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Experts agree global definition for type 2 diabetes remission

A group of leading diabetes experts from Europe and America, including our Deputy Head of Care Douglas Twenefour and the DiRECT trial co-lead Professor Roy Taylor, have agreed a global definition for type 2 diabetes remission.

The ground-breaking findings from the Diabetes UK-funded DiRECT trial, which tested a low calorie, weight management programme in primary care, showed us that it’s possible for some people with type 2 diabetes to go into remission.

This mainly happens through weight loss and is more likely if you lose weight as soon as possible after your diabetes diagnosis. Being in remission means your blood glucose (or blood sugar) levels are below the diabetes range without the need for diabetes medication. This can be life changing. 

Until now, there have been some differences across the globe in the criteria used by healthcare professionals and researchers to work out who is in remission and in the language used to describe it.  

This new international agreement on the definition of remission means that everyone will be able to use the same criteria and language. This will help healthcare professionals offer the best, evidence-based support to people with type 2 diabetes and help researchers in their work to understand more about remission. 

New criteria for being in remission

Different criteria have been used around the world and in the UK to establish if a person with type 2 diabetes has gone into remission. The international group of diabetes experts worked together to standardise and simplify the criteria. They have agreed that a person with type 2 diabetes is in remission if:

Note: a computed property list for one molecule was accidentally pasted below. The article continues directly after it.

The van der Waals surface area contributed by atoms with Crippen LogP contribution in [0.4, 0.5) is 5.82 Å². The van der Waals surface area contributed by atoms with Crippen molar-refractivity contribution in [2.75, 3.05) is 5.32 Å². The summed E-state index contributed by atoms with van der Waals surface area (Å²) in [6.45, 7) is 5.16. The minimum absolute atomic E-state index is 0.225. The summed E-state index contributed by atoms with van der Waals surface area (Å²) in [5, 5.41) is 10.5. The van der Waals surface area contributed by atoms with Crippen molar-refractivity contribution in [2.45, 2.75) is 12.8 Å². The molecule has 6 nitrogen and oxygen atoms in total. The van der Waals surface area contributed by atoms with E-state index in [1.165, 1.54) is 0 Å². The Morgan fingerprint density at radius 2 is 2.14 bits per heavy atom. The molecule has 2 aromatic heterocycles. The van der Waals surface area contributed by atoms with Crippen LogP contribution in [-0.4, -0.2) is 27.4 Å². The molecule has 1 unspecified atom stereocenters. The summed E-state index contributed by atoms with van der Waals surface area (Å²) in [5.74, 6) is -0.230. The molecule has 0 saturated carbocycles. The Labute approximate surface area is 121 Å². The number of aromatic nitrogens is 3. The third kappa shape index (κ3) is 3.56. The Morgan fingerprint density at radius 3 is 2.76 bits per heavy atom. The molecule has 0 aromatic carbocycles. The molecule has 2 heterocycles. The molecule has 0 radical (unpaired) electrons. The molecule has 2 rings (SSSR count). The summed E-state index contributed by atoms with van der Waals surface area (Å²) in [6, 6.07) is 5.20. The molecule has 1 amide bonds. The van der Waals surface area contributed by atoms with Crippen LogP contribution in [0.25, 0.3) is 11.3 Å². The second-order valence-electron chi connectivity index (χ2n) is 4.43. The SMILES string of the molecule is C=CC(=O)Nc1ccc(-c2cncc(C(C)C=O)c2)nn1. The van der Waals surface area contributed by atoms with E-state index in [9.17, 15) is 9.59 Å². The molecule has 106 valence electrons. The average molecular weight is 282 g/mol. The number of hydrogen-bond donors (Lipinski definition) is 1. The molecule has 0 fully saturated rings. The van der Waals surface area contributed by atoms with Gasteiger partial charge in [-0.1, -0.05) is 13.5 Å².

-    they have had an HbA1c level below 6.5% (48mmol/mol) for a least three months
-    not taken any medications to manage their blood glucose levels during this time.

If you have been told your type 2 diabetes is in remission and you are unsure what these new criteria mean for you, speak to your healthcare team.  

Using the same language

There has been some debate globally on what to call type 2 diabetes remission. Some people use terms like reversal, cure or resolution. We call it remission because there’s no guarantee that you will remain in remission forever. We know blood sugar levels can come back up to the diabetes range, and people in remission still need regular health checks and monitoring for complications of diabetes.

Like us, the international group of diabetes experts agreed that remission is the most appropriate word and that people in remission should continue to have regular health checks such as retinal screening.

Building for a better future 

Diabetes UK welcomes this new global definition of remission as it will play a vital role in helping healthcare professionals provide people with type 2 diabetes with consistent information about remission and the best care. It will also help researchers to gather the data that’s needed to improve remission services and understand more about what helps people go into remission and stay there, and the long-term benefits of being in remission.  

“This landmark publication brings much-needed clarity on how remission of type 2 diabetes should be defined internationally. Helping people with type 2 diabetes to reach and maintain remission is a vital part of Diabetes UK’s work. 

Douglas Twenefour, Deputy Head of Care at Diabetes UK

He said: "We are proud to have funded the ground-breaking DiRECT trial which turned the tide on how we treat type 2 diabetes, resulting in the roll-out of pilot services in England to help people reach remission through weight loss, and to have led the way in developing this international report. The new consensus will help build a more consistent global evidence base and improve our understanding of the long-term benefits of going into remission, such as the impact on diabetes complications including heart disease, stroke and amputation.
“We ask that clinicians provide consistent, evidence-based information to people with type 2 diabetes about the possibility of remission, particularly at diagnosis and in the first few years following it. By prioritising remission as a goal of treatment, more people will have the opportunity to lose weight and keep their blood sugar levels safe, giving them improved quality of life and a better chance of a healthier future.”


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